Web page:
The Varicella Active Surveillance Project conducting active surveillance of HZ in the Antelope Valley region of California since 2000 found that Zoster cases among adults aged 20 years and older increased 18% from 237 cases in 2000 to 279 in 2001 with increases in nearly every 10-year age group from 20–29 through 60–69.  Young adults from the pre-vaccine era, experienced the greatest percentage increase in cases.


 Vaccination of adults has seldom been successful and adults tend to experience a higher rate of adverse effects versus children. Varicella vaccination is considered safe but there are no prescreening tests to determine whether an adverse reaction is likely to occur (Poser 2003). The medical literature contains a number of adverse reactions following varicella vaccination.


 The Oxman et al. 2005 study looked at adverse effects in one-sixth of the subjects during 42 days following vaccination. Kaufman states:


“Extrapolating the results to 19,273 subjects in the whole treatment group, this group had 132 more cases (0.7%) of one or more serious adverse events and 4,677 more cases (24%) of one or more adverse events than the placebo group.”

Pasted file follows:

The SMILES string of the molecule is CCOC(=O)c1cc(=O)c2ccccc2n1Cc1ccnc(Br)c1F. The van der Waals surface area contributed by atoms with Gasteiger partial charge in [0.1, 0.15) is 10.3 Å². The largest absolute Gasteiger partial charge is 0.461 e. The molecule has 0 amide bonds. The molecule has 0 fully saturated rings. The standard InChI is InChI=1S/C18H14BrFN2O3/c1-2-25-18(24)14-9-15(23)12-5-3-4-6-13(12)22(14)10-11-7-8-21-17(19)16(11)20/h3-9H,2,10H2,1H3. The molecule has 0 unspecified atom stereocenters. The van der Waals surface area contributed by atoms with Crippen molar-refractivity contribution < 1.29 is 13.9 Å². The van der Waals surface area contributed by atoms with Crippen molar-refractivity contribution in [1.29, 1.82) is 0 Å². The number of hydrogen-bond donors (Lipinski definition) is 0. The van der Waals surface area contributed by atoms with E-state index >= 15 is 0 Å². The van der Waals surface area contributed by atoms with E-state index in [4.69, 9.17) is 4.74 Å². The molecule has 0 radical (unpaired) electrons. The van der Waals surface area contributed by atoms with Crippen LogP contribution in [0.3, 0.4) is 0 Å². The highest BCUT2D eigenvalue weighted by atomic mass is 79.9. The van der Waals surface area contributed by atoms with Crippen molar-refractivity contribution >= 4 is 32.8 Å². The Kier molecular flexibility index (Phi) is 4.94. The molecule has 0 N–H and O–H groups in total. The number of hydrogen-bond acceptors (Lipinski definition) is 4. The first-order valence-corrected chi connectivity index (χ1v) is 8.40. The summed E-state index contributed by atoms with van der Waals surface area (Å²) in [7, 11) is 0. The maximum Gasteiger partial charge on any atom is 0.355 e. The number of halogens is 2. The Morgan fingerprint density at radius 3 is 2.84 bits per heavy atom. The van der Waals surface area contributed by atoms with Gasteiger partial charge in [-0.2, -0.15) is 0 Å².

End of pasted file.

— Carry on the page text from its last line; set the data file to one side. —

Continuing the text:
There is evidence already that Zostavax can induce autoimmunity or worsen a pre-existing autoimmune disorder and raise the risk of heart disease conditions.


 An FDA review of the Zostavax clinical data concluded that the vaccine was effective at reducing shingles pain but did not significantly reduce shingles related hospitalizations or death. In the Shingles Prevention Study, which enrolled 38,546 patients, the vaccine reduced the rate of shingles in persons 60 or older by half, and reduced the rate of postherpetic neuralgia by 66.5%. Those results were reported in the New England Journal of Medicine. The 5 and ½ year-trial randomized 19,270 patients to the active vaccine. The vaccine reduced the burden of illness due to herpes zoster by 61%, reduced the rate of postherpetic neuralgia by 66.5%, and reduced the rate of herpes zoster by 51.3%.